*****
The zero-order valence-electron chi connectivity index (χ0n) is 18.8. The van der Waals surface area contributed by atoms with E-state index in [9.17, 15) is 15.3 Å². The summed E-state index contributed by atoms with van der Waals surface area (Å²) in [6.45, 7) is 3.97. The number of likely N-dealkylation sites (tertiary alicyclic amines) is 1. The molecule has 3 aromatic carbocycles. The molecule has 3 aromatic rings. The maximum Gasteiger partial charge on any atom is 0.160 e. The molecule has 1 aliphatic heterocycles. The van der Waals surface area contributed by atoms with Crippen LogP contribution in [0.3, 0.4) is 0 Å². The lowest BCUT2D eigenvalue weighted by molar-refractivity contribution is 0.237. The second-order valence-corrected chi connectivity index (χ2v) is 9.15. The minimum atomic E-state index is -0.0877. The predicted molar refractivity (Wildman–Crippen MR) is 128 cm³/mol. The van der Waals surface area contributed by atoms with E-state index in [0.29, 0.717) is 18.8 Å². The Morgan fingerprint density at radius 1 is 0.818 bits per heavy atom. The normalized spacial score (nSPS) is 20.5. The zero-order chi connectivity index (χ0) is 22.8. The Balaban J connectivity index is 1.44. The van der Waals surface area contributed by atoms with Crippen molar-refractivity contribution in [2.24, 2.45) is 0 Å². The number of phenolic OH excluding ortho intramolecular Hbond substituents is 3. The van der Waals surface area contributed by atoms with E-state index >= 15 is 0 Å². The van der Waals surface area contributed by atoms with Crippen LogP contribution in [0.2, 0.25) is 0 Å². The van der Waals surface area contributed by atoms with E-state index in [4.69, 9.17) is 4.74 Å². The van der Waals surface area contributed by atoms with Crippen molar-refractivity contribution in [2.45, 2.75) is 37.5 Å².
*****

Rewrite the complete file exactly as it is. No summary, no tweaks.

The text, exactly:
The zero-order valence-electron chi connectivity index (χ0n) is 18.8. The van der Waals surface area contributed by atoms with E-state index in [9.17, 15) is 15.3 Å². The summed E-state index contributed by atoms with van der Waals surface area (Å²) in [6.45, 7) is 3.97. The number of likely N-dealkylation sites (tertiary alicyclic amines) is 1. The molecule has 3 aromatic carbocycles. The molecule has 3 aromatic rings. The maximum Gasteiger partial charge on any atom is 0.160 e. The molecule has 1 aliphatic heterocycles. The van der Waals surface area contributed by atoms with Crippen LogP contribution in [0.3, 0.4) is 0 Å². The lowest BCUT2D eigenvalue weighted by molar-refractivity contribution is 0.237. The second-order valence-corrected chi connectivity index (χ2v) is 9.15. The minimum atomic E-state index is -0.0877. The predicted molar refractivity (Wildman–Crippen MR) is 128 cm³/mol. The van der Waals surface area contributed by atoms with E-state index in [0.29, 0.717) is 18.8 Å². The Morgan fingerprint density at radius 1 is 0.818 bits per heavy atom. The normalized spacial score (nSPS) is 20.5. The zero-order chi connectivity index (χ0) is 22.8. The Balaban J connectivity index is 1.44. The van der Waals surface area contributed by atoms with Crippen molar-refractivity contribution in [2.24, 2.45) is 0 Å². The number of phenolic OH excluding ortho intramolecular Hbond substituents is 3. The van der Waals surface area contributed by atoms with E-state index >= 15 is 0 Å². The van der Waals surface area contributed by atoms with Crippen LogP contribution in [0.2, 0.25) is 0 Å². The van der Waals surface area contributed by atoms with E-state index in [4.69, 9.17) is 4.74 Å². The van der Waals surface area contributed by atoms with Crippen molar-refractivity contribution in [2.45, 2.75) is 37.5 Å².